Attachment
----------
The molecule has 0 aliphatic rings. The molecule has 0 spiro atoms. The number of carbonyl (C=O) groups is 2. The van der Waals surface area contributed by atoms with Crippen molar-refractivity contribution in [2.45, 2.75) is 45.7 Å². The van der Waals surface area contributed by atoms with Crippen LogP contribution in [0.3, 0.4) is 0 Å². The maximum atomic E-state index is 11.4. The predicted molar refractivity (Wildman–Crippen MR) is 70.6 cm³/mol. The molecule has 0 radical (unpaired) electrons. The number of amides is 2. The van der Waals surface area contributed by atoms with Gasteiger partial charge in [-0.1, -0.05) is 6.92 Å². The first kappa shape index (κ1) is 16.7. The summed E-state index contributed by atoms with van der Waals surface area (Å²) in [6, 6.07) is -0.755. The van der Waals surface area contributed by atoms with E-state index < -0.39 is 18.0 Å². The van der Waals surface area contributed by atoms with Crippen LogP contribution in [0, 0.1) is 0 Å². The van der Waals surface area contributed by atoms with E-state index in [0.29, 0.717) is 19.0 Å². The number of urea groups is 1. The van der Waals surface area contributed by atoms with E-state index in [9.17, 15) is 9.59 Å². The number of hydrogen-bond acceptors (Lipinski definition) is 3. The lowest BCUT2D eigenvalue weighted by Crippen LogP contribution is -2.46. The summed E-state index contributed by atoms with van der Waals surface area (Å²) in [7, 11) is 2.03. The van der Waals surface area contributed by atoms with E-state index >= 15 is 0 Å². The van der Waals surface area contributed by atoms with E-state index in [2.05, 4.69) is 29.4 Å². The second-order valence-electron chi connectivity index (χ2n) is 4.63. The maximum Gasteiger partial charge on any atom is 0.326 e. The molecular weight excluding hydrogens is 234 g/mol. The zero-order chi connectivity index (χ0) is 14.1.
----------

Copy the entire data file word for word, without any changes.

The molecule has 0 aliphatic rings. The molecule has 0 spiro atoms. The number of carbonyl (C=O) groups is 2. The van der Waals surface area contributed by atoms with Crippen molar-refractivity contribution in [2.45, 2.75) is 45.7 Å². The van der Waals surface area contributed by atoms with Crippen LogP contribution in [0.3, 0.4) is 0 Å². The maximum atomic E-state index is 11.4. The predicted molar refractivity (Wildman–Crippen MR) is 70.6 cm³/mol. The molecule has 0 radical (unpaired) electrons. The number of amides is 2. The van der Waals surface area contributed by atoms with Gasteiger partial charge in [-0.1, -0.05) is 6.92 Å². The first kappa shape index (κ1) is 16.7. The summed E-state index contributed by atoms with van der Waals surface area (Å²) in [6, 6.07) is -0.755. The van der Waals surface area contributed by atoms with E-state index < -0.39 is 18.0 Å². The van der Waals surface area contributed by atoms with Crippen LogP contribution in [0, 0.1) is 0 Å². The van der Waals surface area contributed by atoms with E-state index in [0.29, 0.717) is 19.0 Å². The number of urea groups is 1. The van der Waals surface area contributed by atoms with E-state index in [9.17, 15) is 9.59 Å². The number of hydrogen-bond acceptors (Lipinski definition) is 3. The lowest BCUT2D eigenvalue weighted by Crippen LogP contribution is -2.46. The summed E-state index contributed by atoms with van der Waals surface area (Å²) in [7, 11) is 2.03. The van der Waals surface area contributed by atoms with E-state index >= 15 is 0 Å². The van der Waals surface area contributed by atoms with E-state index in [2.05, 4.69) is 29.4 Å². The second-order valence-electron chi connectivity index (χ2n) is 4.63. The maximum Gasteiger partial charge on any atom is 0.326 e. The molecular weight excluding hydrogens is 234 g/mol. The zero-order chi connectivity index (χ0) is 14.1.